Recognizing the Symptoms of Asthma in Children and Treatment of Asthma
Asthma is a recurring illness in which certain stimuli cause the airways to narrow for a moment and make a person difficult to breathing.
Though asthma can occur at any age, unfortunately most often children from the age of 5 years are the victims of asthma. Some children even suffer from asthma until their adulthood. Most children who have asthma can still interact with its environment if not in the event of an asthma attack. However, there are a few children who are resistant to drugs daily to prevent asthma and do their normal routine activities.
For some unknown reasons, children with asthma are usually reacting to certain stimuli (triggers). There are many factors that cause asthma attacks, but apparently the causes (triggers) on each individual child is different. Several factors trigger asthma attacks namely indoor irritants such as strong odors, irritant fumes (perfume, tobacco smoke, pollution from outside: cold air, exercise; emotional disturbance; respiratory infections due to viruses, and various kinds of substances like animal dander, dust, pollen and mold which make children become allergic.
All of these triggers produce a similar reaction, certain cells in the airways release chemical substances. These substances cause the airways to become inflamed and swollen and stimulate the muscle cells in the airway walls to contract. Reduce stimulation with chemicals to increase production of mucus in the airways, making the spilling of cells lining the airways, and widen the muscle cells in the airway wall. Each reaction is triggered to the smaller airways suddenly (asthma attacks). However in most children the airway will be back to normal in between asthma attacks.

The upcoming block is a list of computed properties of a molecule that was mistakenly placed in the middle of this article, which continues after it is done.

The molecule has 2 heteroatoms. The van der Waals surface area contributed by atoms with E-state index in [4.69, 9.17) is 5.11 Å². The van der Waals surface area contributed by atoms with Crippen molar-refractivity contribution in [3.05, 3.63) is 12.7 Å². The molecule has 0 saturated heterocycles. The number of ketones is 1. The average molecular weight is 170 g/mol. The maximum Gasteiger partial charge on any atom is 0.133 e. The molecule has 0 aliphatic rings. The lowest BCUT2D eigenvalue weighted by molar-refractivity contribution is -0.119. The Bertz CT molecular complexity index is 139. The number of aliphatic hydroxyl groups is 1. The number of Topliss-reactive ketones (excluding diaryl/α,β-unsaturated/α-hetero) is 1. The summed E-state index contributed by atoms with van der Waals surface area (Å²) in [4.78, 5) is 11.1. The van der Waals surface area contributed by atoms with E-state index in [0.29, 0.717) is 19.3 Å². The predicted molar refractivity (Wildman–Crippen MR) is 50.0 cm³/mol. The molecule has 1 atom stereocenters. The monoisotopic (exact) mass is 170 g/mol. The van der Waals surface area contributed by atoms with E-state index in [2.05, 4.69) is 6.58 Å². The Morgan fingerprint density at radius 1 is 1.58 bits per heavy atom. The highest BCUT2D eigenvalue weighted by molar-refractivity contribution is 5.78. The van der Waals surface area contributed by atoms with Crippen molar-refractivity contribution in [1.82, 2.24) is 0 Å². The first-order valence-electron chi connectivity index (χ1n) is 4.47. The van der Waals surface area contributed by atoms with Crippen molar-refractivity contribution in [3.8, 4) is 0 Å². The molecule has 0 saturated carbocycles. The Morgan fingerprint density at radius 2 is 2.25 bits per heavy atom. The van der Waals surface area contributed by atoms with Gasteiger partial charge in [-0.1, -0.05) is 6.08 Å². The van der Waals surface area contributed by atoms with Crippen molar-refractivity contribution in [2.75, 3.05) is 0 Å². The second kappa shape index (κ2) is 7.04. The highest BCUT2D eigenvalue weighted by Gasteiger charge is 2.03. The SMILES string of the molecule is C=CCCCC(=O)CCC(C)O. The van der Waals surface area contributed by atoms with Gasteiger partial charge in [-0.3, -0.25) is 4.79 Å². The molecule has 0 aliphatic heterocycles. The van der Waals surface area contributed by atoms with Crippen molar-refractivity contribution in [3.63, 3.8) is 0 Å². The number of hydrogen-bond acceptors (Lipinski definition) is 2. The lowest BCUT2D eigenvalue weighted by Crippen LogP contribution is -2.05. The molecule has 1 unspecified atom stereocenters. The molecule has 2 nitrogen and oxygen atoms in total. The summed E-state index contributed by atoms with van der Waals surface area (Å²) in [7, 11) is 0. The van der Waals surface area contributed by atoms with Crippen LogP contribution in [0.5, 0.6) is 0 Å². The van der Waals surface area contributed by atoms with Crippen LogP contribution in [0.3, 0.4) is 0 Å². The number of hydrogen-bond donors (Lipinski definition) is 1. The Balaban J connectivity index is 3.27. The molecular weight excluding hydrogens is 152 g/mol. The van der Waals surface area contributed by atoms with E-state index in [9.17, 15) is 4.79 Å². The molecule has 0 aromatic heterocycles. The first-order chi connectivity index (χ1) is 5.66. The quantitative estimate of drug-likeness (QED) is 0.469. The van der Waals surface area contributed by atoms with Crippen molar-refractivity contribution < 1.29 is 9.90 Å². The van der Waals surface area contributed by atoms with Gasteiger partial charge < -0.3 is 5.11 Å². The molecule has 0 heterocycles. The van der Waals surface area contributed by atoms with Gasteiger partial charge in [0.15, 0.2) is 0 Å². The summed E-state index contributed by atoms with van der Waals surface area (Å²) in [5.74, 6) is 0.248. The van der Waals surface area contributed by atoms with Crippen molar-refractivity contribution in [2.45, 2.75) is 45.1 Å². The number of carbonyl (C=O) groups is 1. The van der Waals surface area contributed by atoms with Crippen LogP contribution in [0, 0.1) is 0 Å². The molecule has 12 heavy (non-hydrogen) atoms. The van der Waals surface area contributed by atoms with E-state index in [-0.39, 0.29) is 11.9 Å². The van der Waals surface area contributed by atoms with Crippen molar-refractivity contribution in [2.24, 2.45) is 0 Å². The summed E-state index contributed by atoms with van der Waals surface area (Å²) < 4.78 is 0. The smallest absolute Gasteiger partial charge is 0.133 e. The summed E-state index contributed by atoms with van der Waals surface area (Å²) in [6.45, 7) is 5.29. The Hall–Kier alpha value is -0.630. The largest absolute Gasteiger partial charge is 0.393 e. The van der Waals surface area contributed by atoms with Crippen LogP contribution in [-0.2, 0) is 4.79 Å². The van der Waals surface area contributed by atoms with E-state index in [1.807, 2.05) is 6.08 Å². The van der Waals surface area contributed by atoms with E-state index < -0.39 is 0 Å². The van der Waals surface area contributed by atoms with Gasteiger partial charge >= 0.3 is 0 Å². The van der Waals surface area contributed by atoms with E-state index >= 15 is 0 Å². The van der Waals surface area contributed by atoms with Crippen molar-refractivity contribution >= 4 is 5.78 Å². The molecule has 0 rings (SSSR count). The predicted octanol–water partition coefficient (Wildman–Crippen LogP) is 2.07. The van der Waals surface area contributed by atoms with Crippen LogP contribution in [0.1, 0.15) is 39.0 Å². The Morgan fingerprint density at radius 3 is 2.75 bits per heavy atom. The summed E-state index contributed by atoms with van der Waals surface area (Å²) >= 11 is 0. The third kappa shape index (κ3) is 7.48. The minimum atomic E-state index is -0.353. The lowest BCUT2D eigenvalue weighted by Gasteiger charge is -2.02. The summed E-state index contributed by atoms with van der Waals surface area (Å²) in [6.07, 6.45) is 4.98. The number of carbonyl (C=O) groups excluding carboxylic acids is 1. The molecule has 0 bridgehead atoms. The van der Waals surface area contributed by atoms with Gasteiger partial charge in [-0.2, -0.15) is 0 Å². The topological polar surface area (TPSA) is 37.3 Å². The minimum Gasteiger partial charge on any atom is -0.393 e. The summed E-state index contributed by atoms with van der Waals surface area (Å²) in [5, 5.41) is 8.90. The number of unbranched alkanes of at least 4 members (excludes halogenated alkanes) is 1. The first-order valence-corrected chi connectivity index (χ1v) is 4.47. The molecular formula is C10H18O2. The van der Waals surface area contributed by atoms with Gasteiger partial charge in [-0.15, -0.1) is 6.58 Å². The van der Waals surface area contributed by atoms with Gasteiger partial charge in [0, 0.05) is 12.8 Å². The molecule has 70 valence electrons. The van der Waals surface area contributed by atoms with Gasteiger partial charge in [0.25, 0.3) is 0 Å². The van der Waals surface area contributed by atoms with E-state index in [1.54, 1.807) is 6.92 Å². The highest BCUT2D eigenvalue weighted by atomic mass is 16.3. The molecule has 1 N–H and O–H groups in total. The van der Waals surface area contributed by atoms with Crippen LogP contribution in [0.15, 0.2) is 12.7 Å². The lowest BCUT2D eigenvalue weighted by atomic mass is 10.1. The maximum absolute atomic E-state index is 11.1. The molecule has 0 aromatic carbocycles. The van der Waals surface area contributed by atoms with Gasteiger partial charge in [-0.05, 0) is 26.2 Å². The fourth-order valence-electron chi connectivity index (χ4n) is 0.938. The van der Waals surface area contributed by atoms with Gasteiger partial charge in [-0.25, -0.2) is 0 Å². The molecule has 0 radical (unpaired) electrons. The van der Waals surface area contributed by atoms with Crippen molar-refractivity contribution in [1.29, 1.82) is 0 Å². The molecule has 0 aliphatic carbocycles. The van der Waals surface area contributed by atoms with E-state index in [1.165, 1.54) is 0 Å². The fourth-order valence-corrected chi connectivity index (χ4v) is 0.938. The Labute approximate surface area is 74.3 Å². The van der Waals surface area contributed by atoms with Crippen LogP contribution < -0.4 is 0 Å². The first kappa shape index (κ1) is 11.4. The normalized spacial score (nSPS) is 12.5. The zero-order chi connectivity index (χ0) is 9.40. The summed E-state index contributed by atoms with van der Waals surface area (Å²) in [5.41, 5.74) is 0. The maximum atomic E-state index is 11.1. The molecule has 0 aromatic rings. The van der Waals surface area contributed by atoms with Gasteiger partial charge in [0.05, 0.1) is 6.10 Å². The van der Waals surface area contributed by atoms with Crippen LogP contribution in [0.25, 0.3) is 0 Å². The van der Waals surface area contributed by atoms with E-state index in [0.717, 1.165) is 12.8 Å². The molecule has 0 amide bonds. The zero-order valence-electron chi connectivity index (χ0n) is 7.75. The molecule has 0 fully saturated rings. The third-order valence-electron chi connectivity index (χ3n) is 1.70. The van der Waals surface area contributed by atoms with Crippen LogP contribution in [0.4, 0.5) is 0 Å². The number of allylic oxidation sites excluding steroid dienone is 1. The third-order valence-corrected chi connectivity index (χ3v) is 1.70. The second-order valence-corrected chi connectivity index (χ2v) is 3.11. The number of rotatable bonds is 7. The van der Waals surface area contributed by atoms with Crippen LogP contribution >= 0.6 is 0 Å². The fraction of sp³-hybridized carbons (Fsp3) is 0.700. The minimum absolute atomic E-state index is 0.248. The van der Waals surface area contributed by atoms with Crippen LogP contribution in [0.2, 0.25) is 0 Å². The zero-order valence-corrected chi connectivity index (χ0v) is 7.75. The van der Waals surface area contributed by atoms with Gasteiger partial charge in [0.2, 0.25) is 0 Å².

Doctors do not fully understand why some children suffer from asthma, but a number of known risk factors. A child with one parent with asthma has an increased risk of 25% to have asthma, if both parents have asthma, the risk increased to 50%. Children whose mothers smoked during pregnancy are more likely to develop asthma.
Children in urban environments are more likely to have asthma, particularly if they come from lower socio-economic groups. Although asthma affects a high percentage of black children compared with white children, the role of genetic influence in the increase of asthma is controversial because black children are also more likely to live in urban areas. Also children at an early age are more likely to suffer from asthma due to high concentrations of allergens like dust or cockroach droppings. Children who suffer from bronchiolitis at an early age often wheezing with advanced viral infection which can also be interpreted as asthma, but children are unlikely than others to have asthma during adolescence.
When airways constrict during an asthma attack, the child have difficulty breathing accompanied by his trademark sound wheezing. Wheezing is a loud noise that sounded high when the child breathes. Not all asthma attacks wheezing produce sounds, however mild asthma, particularly in young children, could only produce a cough; some older children with mild asthma tend to cough only during exercise or when exposed to cold air.
Also, children with acute asthma may not wheeze because of too little air flow to generate noise. In acute asthma, breathing becomes difficult sincerely, sound wheezing usually becomes tighter, and the child is breathing rapidly and with greater effort, and ribs prominent when the child is breathing (inspiration). With acute attacks, the child gasping for breath and sat upright, leaning forward. Sweating and pale skin or blue. Children with frequent acute attacks sometimes have a slow development, but their growth is usually chasing another child in adulthood.